How’s This for a Government Loophole?
Talk about perks of government . . . I can not believe this loophole in Philadelphia’s local government. Ever heard of Philadelphia’s DROP program – that is the Deferred Retirement Option Program. DROP is a pension program that does not distinguish between Philadelphia city workers and elected officials. This means that there is nothing legally wrong with Philadelphia City Council members enrolling in the retirement program.
Elected officials who are in DROP benefit more than regular city employees because they can be re-elected. When a city worker retires, he or she does not return. But when a city council member wins re-election, he or she can count this as officially retiring from the City. If enrolled in DROP an elected official can collect a bonus payment (worth four years of pension payments) and then return to work. Now the councilperson will earn a salary and still get monthly pension checks as if they were retired. Allowing elected officials to retire for-a-day, collect a big pension check, and get “re-hired” for another term belies common sense!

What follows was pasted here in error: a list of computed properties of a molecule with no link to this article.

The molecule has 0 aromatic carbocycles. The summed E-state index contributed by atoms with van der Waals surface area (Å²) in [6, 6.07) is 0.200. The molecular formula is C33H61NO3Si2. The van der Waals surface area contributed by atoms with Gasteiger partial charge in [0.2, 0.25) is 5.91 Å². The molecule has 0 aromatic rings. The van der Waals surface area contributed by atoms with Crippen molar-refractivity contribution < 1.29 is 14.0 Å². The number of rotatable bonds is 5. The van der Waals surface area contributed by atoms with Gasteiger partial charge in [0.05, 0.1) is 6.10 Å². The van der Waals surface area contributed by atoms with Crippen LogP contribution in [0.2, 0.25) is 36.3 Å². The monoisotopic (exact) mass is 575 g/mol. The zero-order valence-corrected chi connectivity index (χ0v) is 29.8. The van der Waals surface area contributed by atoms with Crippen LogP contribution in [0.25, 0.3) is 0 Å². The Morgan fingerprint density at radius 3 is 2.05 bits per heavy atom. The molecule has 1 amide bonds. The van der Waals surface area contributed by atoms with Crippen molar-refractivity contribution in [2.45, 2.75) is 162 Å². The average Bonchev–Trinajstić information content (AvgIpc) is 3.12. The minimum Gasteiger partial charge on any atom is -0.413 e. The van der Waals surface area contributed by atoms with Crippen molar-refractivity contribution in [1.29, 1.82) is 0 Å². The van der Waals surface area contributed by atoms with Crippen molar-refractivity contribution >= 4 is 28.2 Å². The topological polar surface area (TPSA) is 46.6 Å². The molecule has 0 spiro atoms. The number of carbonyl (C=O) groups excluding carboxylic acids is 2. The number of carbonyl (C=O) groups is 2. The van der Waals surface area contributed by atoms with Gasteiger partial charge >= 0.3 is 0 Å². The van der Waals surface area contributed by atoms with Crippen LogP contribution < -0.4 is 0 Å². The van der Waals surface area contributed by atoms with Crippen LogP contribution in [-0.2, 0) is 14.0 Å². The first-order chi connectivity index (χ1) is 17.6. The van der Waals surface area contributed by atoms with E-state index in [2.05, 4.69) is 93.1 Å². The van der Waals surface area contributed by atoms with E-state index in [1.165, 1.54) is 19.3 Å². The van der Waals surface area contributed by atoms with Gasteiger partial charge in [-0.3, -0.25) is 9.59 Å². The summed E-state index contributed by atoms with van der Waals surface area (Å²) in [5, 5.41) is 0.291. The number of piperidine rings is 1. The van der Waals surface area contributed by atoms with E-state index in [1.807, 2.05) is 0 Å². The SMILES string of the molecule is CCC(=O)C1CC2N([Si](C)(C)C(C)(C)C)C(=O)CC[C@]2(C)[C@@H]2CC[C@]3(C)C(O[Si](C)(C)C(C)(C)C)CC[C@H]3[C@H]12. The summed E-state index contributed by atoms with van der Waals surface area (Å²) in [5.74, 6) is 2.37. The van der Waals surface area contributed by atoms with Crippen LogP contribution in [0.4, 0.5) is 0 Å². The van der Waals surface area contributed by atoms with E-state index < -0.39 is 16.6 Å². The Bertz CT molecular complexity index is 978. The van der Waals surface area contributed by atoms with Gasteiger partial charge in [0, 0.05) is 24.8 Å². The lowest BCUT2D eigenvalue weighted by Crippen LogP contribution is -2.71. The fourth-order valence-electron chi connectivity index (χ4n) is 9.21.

In 2008, Councilwoman Joan Krajewski did just that. This 75-yr. old took her $297,466 DROP payment, and was re-elected to her current term. Now others are considering the same move. Philadelphia’s City Council has 17 legislative seats and 7 may come up in the 2011 elections. Six of those councilpersons are enrolled in DROP. But guess what . . . based on Ms. Krajewski’s experience, I would bet some of those people are going to resign for a day, take their lump-sum payout and then be back on the job. One of the people who is currently ‘weighing her options’ is 78-yr. old City Council president Anna Verna She has not decided if she will seek re-election (but is keeping her options open!). Councilwoman Verna is set to get a $572,679 DROP payment!
The DROP program lets workers set up a retirement date up to four years in advance. At that point, their pension benefit is frozen and they start accruing pension payments in an interest-bearing account. Workers then receive those payments in a lump sum when they retire, and start collecting their annual pension. For disclosure purposes, if a councilperson retires, takes the lump-sum, and is re-elected, they cannot apply for DROP again, their pension benefits do not increase and they cannot starting their annual pension until they permanently leave office. (This would be the case for Councilwoman Krajewski, she received her DROP payment in 2008). But that is a small caveat – the elected official would have already made a bundle at that point!
What do you think of this Philadelphia government pension perk? Do we see any correlation between the DROP pension program in Philadelphia and the Pennsylvania Public School Employees Retirement System (PSERS) teacher’s pension program?